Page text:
Va. Senate: Kerry and Webb Mend Fences
Sen. John Kerry and Virginia Senate candidate Jim Webb put more than 30 years of ill will behind them today as they appeared together at an Arlington, Va., rally on the eve of the state's congressional primary.
Although Kerry had already formally endorsed Webb over former technology lobbyist Harris Miller, the Webb campaign was clearly hoping to use the event as a high-profile testament to Webb's Democratic bona fides, which Miller has attacked relentlessly on the radio. (Webb served in the administration of former president Ronald Reagan and supported Sen. George Allen over incumbent Chuck Robb, a Democrat, in 2000.)
For one attendee, the Kerry appearance seemed to work. "If John Kerry doesn't have a problem with it, I don't know why anyone should," said Ken Bernstein, a Webb supporter and active political blogger who attended the Arlington event.
In their remarks, both men acknowledged the long-standing chasm between them, saying it was the result of the differing paths they took following their service in Vietnam. Both said the importance of this year's elections helped them resolve their differences.
Webb said the Republican attacks on Kerry's military credentials during the 2004 campaign played a major part in their rapprochement. "Why do we keep trying to nitpick the service of someone 35 years ago when we are not holding people accountable for what they are doing today?" Webb asked. The crowd responded with roars of applause. Kerry said that even in during their long estrangement, he always had "tremendous respect" for Webb.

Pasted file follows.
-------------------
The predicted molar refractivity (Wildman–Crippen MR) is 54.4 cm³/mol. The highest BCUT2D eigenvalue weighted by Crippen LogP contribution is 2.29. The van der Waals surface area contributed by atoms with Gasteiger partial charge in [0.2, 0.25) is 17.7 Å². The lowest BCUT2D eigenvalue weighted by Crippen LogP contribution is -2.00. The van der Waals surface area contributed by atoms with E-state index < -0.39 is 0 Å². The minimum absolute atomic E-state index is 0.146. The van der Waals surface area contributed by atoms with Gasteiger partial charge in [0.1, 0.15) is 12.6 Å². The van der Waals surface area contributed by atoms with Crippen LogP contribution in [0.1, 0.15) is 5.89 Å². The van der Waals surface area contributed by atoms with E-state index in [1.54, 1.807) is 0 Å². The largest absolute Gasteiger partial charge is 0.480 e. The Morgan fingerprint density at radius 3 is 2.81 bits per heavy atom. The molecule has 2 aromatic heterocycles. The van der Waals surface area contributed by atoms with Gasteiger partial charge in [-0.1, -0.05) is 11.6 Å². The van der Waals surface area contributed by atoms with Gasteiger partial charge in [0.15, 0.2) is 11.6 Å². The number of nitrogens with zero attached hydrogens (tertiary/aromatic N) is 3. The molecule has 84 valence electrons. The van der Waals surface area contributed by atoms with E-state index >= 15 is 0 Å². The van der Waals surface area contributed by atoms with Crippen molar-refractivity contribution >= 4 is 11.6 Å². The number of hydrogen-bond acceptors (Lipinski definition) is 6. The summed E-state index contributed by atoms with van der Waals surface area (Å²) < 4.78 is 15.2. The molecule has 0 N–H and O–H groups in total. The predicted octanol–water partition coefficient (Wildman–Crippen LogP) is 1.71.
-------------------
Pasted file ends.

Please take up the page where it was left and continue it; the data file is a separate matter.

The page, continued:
Kerry is one of a number of national party figures -- Senate Minority Leader Harry Reid (Nev.) and Democratic Senatorial Campaign Committee Chairman Chuck Schumer (N.Y.) are two others -- who have endorsed Webb's candidacy under the belief that only he can run competitively against Allen in the fall.
Kerry has placed special emphasis on supporting veterans seeking office in 2006. The party's '04 presidential nominee has raised $32,000 for Webb through his national e-mail list, recorded an automated phone message urging voters to back Webb and recently sent a get-out-the-vote e-mail on Webb's behalf.
Despite Webb's national support, Miller is on pace to win the spending war thanks to roughly $1 million in personal donations. Miller also has stronger --- and longer -- credentials among Democratic activists, who will likely make up the bulk of voters in what is expected to be a very low-turnout primary tomorrow.
For more on the race, see washingtonpost.com's interactive campaign map, and be sure to check this space tomorrow morning for a primary primer.
June 12, 2006; 6:09 PM ET
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